By Catherine Cameron.

My daughter’s third birthday is around the corner.

And, like every year, I not only look back at this time and marvel at her growth, but, also, at my own.

I think every mother knows, deep down, that when they hold their baby for the first time something within them will change. That a great love will suddenly burn for this tiny being, and that their priorities will be bumped to make way for raising a child.

I remember being warned about this great love. This both excited, and scared me. How could love be so big and bold, that it be beyond anything I had experienced before?

And off course, as every mother does, I received overwhelming practical advice. Advice on what to buy, what not to buy, how to birth, how not to birth, and graphic accounts on how Sharon’s* boobs changed so much that I am still wary of touching deflated balloons.

There were horror stories of Greys Anatomy drama worthy births in the hospital, forewarnings of nappies post C-sections, and many a slide show in antenatal class of body parts that looked like they weren’t body parts.

Even before her birth, my time was consumed with ‘her’.

I bought clothes for her. I arranged the perfect little room for her. I spoke at length to family and friends about my emotions in meeting her. I thought about the future in wonder – wondering about what life would look like, with her. At my baby shower, the comments were all about her; I wonder what she will look like, who she will resemble.

And then suddenly there I was, ballooning under my hospital gown, about to step into the threshold of parenthood.

Riddled with adrenaline at the thought of finally meeting my daughter; this new person who would be mine.

And then, there she was.

This new, yet strangely familiar being.

Scrambling for information, answers, control, and sleep, desperate to wrap her head around her new world.

You see, she was as they said she would be.

She was tired.

She was frightened.

She was out of her depth, yet in some beautiful way, designed to be doing exactly what she was doing.

But they never said she would evolve.

Like a butterfly shedding its former self and emerging from the chrysalis, they never said she would in some light be almost unrecognizable.

In the light of her priorities.

In the light of her relationships.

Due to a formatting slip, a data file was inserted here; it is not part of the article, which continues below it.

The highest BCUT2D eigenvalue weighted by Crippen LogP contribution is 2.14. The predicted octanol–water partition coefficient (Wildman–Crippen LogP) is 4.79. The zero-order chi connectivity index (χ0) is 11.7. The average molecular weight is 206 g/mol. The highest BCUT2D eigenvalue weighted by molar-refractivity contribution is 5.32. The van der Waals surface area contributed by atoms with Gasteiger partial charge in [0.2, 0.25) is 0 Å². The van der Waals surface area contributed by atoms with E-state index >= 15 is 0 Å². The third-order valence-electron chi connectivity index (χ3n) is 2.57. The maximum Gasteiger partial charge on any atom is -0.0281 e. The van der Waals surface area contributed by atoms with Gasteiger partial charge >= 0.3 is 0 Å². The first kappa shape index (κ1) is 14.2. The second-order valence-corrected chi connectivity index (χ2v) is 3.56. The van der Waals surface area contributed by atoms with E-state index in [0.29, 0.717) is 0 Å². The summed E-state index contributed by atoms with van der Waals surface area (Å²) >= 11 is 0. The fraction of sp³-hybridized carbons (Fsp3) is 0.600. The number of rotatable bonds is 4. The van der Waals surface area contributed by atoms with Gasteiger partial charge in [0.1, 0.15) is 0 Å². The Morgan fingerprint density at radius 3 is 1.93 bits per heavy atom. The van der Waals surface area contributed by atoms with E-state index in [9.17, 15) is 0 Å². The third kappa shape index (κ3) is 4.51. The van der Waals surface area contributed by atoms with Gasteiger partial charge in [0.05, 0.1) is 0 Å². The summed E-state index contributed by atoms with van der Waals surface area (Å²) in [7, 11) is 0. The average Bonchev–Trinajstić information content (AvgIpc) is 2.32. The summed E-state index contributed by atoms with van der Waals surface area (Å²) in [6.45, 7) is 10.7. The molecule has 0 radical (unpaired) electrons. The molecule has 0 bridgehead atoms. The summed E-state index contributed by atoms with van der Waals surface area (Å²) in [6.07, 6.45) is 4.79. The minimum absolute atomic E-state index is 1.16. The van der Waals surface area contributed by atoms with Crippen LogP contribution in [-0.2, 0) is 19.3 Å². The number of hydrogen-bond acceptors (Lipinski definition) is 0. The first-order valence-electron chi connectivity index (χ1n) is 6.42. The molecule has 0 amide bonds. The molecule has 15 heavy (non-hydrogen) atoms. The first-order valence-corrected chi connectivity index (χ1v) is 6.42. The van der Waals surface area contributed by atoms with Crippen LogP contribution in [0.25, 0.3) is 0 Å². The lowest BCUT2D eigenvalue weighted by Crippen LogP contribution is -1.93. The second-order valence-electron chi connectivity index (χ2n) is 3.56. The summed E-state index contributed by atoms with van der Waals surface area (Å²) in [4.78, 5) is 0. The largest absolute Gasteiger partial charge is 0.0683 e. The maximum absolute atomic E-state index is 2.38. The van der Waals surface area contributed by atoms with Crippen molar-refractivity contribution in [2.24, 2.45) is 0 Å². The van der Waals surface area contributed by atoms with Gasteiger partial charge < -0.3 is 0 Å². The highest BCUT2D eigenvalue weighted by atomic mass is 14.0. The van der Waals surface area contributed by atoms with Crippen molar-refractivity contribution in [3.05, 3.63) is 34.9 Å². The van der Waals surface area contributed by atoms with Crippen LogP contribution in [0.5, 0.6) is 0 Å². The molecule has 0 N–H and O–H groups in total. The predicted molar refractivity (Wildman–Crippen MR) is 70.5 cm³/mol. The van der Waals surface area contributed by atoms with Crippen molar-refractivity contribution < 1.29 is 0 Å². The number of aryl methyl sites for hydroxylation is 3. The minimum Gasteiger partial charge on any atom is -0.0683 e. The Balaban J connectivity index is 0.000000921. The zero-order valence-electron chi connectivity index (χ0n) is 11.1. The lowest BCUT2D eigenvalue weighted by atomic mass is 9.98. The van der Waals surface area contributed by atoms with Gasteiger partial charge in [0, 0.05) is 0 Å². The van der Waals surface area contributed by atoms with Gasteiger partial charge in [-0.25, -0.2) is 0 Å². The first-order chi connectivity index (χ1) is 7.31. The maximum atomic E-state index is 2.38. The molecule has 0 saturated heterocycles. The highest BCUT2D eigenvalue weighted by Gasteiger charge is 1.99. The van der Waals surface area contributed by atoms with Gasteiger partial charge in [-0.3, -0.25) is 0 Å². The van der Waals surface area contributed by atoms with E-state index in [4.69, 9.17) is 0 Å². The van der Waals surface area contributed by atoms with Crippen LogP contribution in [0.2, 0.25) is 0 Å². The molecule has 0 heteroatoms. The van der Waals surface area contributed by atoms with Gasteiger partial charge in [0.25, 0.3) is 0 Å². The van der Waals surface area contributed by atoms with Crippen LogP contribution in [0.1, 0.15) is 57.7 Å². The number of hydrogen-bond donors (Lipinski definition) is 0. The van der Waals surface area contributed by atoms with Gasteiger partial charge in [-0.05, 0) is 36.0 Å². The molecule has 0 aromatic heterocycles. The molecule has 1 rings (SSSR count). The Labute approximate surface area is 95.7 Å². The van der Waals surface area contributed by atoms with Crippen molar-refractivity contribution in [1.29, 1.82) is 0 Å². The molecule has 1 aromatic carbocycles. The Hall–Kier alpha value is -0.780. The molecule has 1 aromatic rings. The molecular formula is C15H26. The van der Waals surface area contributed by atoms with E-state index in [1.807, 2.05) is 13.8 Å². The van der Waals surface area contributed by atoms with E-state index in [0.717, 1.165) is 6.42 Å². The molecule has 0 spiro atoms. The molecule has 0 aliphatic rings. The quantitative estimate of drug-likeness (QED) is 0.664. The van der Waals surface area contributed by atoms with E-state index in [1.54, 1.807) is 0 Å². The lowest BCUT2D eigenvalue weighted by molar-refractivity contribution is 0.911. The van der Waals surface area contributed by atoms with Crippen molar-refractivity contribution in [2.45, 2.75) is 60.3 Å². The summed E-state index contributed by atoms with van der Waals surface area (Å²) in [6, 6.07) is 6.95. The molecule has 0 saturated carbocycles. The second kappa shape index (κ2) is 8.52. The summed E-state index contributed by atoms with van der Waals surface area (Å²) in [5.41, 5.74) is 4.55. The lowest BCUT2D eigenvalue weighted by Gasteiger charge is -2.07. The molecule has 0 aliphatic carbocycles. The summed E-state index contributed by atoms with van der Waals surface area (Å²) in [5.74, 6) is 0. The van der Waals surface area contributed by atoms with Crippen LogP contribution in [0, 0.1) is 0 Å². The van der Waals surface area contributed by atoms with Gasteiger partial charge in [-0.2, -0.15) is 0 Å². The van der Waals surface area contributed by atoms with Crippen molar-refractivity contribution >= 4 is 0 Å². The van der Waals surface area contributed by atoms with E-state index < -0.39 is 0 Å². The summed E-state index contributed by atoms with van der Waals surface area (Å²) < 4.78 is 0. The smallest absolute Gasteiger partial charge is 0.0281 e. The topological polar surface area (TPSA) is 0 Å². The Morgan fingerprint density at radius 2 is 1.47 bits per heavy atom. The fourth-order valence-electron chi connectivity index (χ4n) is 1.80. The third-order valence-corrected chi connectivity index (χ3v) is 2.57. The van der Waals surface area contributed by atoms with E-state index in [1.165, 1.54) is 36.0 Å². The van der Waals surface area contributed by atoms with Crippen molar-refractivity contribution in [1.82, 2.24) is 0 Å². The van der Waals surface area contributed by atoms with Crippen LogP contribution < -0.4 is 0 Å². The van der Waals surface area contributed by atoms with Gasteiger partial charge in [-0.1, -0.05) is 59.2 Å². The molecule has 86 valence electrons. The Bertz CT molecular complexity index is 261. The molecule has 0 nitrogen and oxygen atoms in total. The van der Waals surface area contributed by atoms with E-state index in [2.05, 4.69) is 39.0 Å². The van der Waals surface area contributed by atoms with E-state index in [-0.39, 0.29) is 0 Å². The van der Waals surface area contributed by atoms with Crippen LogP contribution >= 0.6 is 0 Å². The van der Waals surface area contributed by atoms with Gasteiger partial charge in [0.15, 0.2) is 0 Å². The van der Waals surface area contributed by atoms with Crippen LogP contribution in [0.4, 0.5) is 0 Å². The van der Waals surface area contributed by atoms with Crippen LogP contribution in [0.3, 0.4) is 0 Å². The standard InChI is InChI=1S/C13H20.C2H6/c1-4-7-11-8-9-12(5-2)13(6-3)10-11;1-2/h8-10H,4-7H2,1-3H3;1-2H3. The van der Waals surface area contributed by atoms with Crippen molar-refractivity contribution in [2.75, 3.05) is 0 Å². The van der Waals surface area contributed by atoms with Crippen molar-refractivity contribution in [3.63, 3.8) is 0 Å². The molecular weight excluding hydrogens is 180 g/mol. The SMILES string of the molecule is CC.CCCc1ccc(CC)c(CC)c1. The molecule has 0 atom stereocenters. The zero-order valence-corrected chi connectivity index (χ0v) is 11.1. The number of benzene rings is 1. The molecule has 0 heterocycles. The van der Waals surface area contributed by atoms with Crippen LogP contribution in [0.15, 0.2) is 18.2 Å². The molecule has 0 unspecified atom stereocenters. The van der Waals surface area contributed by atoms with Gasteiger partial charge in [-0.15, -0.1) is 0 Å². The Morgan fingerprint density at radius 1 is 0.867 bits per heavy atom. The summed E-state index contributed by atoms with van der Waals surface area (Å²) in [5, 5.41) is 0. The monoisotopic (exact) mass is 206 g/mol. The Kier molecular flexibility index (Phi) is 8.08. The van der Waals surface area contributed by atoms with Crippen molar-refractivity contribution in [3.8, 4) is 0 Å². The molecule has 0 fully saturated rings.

In the light of her view of the world.

In the light of her new role.

There was some forewarning of immediate uncertainty. There were mutterings of this too shall pass.

This too did pass.

But it never returned to what it was.

Instead, it continued, as the butterfly dried her new wings in the sun, to change.

To heighten.

To intensify.

To infuriate.

At times, she remembered how easy it was without her wings.

How simple.

How safe.

How being cocooned in the familiarity of her safe-haven offered the predictability she now yearned.

But then she wouldn’t have been given her wings if the universe didn’t believe she was ready to leave that haven behind.

And as the butterfly keeps its wings, and adapts to flight, she too continued to move forward in this way.

She continued to change.

Face new challenges.

Fly into danger.

She lost friends along the way. Not everyone flies in the same direction.

She gained others.

She carried resentment at times at the weight of her responsibility – and the relentlessness of impermanence at every turn.

She carried beauty beyond words as flight became second nature.

Beauty in what she had done. What she was doing. What she would continue to do for the rest of her life.

You see, the maternal focus, adrenaline, nerves, wonder, excitement and preparations I directed at my daughter throughout my pregnancy left little room to prepare for me.

Me, becoming her mother.

And as my daughter was placed in my arms, this realization came to fruition.

I was prepared, on a material level, to meet my new baby.

I was not, on any level, prepared to meet the woman who was born on that very same day.

I was not prepared, not meet myself.

The butterfly who three years on is still flying, navigating and adjusting to her new wings.

The most beautiful wings she could never in her life have ever imagined.

The wings of a mother.

*Names have been changed

Catherine Cameron

Catherine is a first time Mother and author of the blog ‘Sweetest Devotion.’ Catherine is passionate about honestly sharing her own experiences in parenthood, in the hope to assure other Mothers that we are never alone in this crazy whirlwind we call parenting.